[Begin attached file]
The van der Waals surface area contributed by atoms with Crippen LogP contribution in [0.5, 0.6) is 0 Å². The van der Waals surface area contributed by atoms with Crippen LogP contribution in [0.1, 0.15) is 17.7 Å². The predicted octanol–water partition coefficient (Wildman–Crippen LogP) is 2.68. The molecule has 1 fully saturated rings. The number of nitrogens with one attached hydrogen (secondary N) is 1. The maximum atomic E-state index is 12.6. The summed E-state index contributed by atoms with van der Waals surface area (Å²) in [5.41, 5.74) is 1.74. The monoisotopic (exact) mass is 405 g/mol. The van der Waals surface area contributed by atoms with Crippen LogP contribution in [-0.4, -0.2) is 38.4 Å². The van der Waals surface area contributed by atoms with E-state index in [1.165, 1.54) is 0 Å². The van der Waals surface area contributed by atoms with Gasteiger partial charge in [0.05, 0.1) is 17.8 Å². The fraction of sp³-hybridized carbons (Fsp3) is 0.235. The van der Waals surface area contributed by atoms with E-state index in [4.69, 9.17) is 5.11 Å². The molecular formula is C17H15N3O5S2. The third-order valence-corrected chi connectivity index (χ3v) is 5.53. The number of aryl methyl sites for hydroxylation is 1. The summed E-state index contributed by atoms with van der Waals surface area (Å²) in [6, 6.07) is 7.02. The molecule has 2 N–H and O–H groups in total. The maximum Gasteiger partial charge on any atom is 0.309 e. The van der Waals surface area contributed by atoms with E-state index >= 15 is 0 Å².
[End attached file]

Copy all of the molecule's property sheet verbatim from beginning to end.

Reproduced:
The van der Waals surface area contributed by atoms with Crippen LogP contribution in [0.5, 0.6) is 0 Å². The van der Waals surface area contributed by atoms with Crippen LogP contribution in [0.1, 0.15) is 17.7 Å². The predicted octanol–water partition coefficient (Wildman–Crippen LogP) is 2.68. The molecule has 1 fully saturated rings. The number of nitrogens with one attached hydrogen (secondary N) is 1. The maximum atomic E-state index is 12.6. The summed E-state index contributed by atoms with van der Waals surface area (Å²) in [5.41, 5.74) is 1.74. The monoisotopic (exact) mass is 405 g/mol. The van der Waals surface area contributed by atoms with Crippen LogP contribution in [-0.4, -0.2) is 38.4 Å². The van der Waals surface area contributed by atoms with E-state index in [1.165, 1.54) is 0 Å². The van der Waals surface area contributed by atoms with Gasteiger partial charge in [0.05, 0.1) is 17.8 Å². The fraction of sp³-hybridized carbons (Fsp3) is 0.235. The van der Waals surface area contributed by atoms with E-state index in [4.69, 9.17) is 5.11 Å². The molecular formula is C17H15N3O5S2. The third-order valence-corrected chi connectivity index (χ3v) is 5.53. The number of aryl methyl sites for hydroxylation is 1. The summed E-state index contributed by atoms with van der Waals surface area (Å²) in [6, 6.07) is 7.02. The molecule has 2 N–H and O–H groups in total. The maximum Gasteiger partial charge on any atom is 0.309 e. The van der Waals surface area contributed by atoms with E-state index >= 15 is 0 Å².